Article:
Tuesday, August 11, 2009


A recent visit to the National Wine Center of Australia was a bit of a disappointment. The ultra-modern building is located in the Botanical Gardens (a supposedly development free city park). Like the building the Wine Discovery Journey--a state-of-the art interactive experience--was a bit on the minimalist side. You would think that since Southern Australia is such a large producer of wine, they could have put together an informative display. I guess the Center is meant to be more of a venue for wine tastings, wine appreciation classes, and functions.
On a more positive note, the real focus of this blog, there is one section of video monitors that has various video clips of celebrity Australian Gourmands discussing the relationship between food and wine. It was here that I was introduced to verjuice, by Maggie Beer--a Barossa Valley Chef. Well, actually I had seen bottles of verjuice on grocery store shelves next to the vinegars, and had just assumed that it was a type of vinegar. However, I now know (thanks to Maggie Beer) that verjuice is not a vinegar, but rather an unfermented grape juice made from an unripe grape. In her video she explains that verjuice can be used as an the acidic base (substituting lemon, and/or vinegar) in cooking. The benefit of such substitution is that verjuice provides acidic tartness, without bitterness. She also points out that since verjuice and wine share the same acid base, it is a wine friendly condiment that compliments rather than competes with the taste a fine wine.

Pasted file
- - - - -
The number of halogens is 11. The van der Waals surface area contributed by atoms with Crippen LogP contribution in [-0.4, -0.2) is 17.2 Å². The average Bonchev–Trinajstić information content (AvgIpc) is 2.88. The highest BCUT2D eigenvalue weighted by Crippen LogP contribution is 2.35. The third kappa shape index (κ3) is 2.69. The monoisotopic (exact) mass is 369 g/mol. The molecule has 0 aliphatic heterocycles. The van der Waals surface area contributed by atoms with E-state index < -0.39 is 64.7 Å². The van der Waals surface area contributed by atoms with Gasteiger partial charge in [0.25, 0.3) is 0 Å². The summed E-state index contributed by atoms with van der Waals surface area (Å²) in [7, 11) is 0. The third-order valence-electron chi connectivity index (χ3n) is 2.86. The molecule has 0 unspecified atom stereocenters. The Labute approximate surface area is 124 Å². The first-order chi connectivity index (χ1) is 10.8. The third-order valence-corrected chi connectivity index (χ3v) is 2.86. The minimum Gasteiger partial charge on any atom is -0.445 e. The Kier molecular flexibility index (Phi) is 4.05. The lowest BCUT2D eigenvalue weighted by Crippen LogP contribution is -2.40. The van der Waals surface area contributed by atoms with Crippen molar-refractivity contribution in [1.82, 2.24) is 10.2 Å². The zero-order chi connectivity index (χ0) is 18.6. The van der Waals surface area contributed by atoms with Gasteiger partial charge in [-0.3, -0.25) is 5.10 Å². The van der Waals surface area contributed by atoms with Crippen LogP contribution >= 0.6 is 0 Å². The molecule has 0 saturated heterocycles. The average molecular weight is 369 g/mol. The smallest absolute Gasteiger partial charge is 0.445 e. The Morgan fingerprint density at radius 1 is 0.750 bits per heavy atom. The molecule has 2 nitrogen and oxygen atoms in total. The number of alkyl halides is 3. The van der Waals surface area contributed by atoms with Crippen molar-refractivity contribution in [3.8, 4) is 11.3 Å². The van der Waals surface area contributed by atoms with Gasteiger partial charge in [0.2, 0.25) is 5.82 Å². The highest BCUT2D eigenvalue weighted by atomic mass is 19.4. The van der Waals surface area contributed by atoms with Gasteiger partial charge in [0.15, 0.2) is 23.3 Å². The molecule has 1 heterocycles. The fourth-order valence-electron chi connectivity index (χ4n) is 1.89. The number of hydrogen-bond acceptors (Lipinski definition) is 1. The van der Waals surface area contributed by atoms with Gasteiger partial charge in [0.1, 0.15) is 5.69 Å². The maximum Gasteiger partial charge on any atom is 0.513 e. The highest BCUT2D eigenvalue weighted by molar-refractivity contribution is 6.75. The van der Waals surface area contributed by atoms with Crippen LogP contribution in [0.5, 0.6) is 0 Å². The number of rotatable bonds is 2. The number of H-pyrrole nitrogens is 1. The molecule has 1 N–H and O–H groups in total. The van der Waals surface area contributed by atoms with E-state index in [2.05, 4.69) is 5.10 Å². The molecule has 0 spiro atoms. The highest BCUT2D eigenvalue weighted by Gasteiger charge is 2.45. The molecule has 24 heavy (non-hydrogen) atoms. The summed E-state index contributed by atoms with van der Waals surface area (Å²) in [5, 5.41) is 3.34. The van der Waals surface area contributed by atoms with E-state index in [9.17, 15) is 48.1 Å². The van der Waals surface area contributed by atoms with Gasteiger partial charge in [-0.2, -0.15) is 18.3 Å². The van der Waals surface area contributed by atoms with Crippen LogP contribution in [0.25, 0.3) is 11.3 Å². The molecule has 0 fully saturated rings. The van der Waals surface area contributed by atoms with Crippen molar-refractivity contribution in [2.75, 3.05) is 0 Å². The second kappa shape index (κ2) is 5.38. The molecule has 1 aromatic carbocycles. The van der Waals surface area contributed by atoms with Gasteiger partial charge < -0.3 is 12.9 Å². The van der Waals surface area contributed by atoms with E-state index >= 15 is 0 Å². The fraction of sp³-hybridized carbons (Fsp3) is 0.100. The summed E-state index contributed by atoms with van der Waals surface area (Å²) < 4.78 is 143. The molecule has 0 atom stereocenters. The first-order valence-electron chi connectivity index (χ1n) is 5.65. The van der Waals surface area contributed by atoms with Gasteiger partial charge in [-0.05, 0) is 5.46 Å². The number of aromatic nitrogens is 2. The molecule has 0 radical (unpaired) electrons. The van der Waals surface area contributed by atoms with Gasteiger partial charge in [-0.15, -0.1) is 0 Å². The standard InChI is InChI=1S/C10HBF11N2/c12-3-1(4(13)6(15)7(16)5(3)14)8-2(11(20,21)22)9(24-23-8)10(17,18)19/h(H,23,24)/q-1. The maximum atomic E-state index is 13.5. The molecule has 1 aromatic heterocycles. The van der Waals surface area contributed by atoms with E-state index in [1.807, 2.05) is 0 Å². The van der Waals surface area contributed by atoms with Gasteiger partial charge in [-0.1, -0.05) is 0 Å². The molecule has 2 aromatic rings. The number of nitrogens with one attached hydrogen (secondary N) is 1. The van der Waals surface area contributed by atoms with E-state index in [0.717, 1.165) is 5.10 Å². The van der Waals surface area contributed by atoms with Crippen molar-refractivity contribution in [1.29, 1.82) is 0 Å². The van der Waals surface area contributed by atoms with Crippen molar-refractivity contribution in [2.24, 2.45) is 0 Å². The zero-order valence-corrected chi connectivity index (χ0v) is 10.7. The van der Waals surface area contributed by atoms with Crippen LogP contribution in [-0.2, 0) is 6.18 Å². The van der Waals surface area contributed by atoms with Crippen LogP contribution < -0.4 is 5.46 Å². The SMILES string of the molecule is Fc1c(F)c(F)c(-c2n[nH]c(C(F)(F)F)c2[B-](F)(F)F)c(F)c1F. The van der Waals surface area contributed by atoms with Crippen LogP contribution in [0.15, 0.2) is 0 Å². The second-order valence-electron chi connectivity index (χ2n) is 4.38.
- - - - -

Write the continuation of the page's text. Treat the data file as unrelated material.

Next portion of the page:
Of course I had to run out and buy a bottle of verjuice. Though not cheap, at about $10, I just had to give it a try. I have used it in dressings, sauces, and marinades. I find that it adds a little zest without masking the other flavors. Though it will not replace my many types of vinegar nor my fresh lemon, there will always be a place for verjuice in my kitchen.

1 comment:

  1. The Wine Centre began as a tourist attraction, but failed in that respect (for reasons that you have pointed out), and is now owned by the University. It is more so a venue/function centre now. I did do to one of their Friday wine tasting events a while back though, and that was ok.